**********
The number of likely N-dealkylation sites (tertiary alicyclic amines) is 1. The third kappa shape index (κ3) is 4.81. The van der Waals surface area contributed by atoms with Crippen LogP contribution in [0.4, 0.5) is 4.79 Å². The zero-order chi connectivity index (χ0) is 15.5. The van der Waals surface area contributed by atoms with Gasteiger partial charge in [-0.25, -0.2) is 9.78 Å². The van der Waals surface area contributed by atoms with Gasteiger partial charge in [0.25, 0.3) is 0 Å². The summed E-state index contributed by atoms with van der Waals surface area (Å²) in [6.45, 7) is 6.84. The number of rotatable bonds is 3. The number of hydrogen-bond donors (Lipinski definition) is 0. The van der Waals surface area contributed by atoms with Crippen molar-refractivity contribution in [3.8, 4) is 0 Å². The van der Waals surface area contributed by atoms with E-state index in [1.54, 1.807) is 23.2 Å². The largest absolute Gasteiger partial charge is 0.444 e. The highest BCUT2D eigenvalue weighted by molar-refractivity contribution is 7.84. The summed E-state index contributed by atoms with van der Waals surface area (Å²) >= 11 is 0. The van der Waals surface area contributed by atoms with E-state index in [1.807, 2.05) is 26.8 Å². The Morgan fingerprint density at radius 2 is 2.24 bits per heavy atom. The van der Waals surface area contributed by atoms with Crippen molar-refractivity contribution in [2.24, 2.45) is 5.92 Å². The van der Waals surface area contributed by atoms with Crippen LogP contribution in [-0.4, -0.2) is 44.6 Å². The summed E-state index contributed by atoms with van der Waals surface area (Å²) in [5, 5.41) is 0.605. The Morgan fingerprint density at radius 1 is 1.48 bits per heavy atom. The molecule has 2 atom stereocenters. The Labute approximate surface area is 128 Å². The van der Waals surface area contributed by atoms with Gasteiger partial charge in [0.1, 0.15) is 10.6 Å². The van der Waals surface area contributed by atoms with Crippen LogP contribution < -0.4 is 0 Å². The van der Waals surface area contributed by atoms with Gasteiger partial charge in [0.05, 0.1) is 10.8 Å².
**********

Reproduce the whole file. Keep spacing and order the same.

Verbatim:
The number of likely N-dealkylation sites (tertiary alicyclic amines) is 1. The third kappa shape index (κ3) is 4.81. The van der Waals surface area contributed by atoms with Crippen LogP contribution in [0.4, 0.5) is 4.79 Å². The zero-order chi connectivity index (χ0) is 15.5. The van der Waals surface area contributed by atoms with Gasteiger partial charge in [-0.25, -0.2) is 9.78 Å². The van der Waals surface area contributed by atoms with Gasteiger partial charge in [0.25, 0.3) is 0 Å². The summed E-state index contributed by atoms with van der Waals surface area (Å²) in [6.45, 7) is 6.84. The number of rotatable bonds is 3. The number of hydrogen-bond donors (Lipinski definition) is 0. The van der Waals surface area contributed by atoms with Crippen molar-refractivity contribution in [3.8, 4) is 0 Å². The van der Waals surface area contributed by atoms with E-state index in [1.54, 1.807) is 23.2 Å². The largest absolute Gasteiger partial charge is 0.444 e. The highest BCUT2D eigenvalue weighted by molar-refractivity contribution is 7.84. The summed E-state index contributed by atoms with van der Waals surface area (Å²) >= 11 is 0. The van der Waals surface area contributed by atoms with E-state index in [1.807, 2.05) is 26.8 Å². The Morgan fingerprint density at radius 2 is 2.24 bits per heavy atom. The van der Waals surface area contributed by atoms with Crippen molar-refractivity contribution in [2.24, 2.45) is 5.92 Å². The van der Waals surface area contributed by atoms with Crippen LogP contribution in [-0.4, -0.2) is 44.6 Å². The summed E-state index contributed by atoms with van der Waals surface area (Å²) in [5, 5.41) is 0.605. The Morgan fingerprint density at radius 1 is 1.48 bits per heavy atom. The molecule has 2 atom stereocenters. The Labute approximate surface area is 128 Å². The van der Waals surface area contributed by atoms with Gasteiger partial charge in [0.1, 0.15) is 10.6 Å². The van der Waals surface area contributed by atoms with Crippen LogP contribution < -0.4 is 0 Å². The van der Waals surface area contributed by atoms with Gasteiger partial charge in [0.05, 0.1) is 10.8 Å².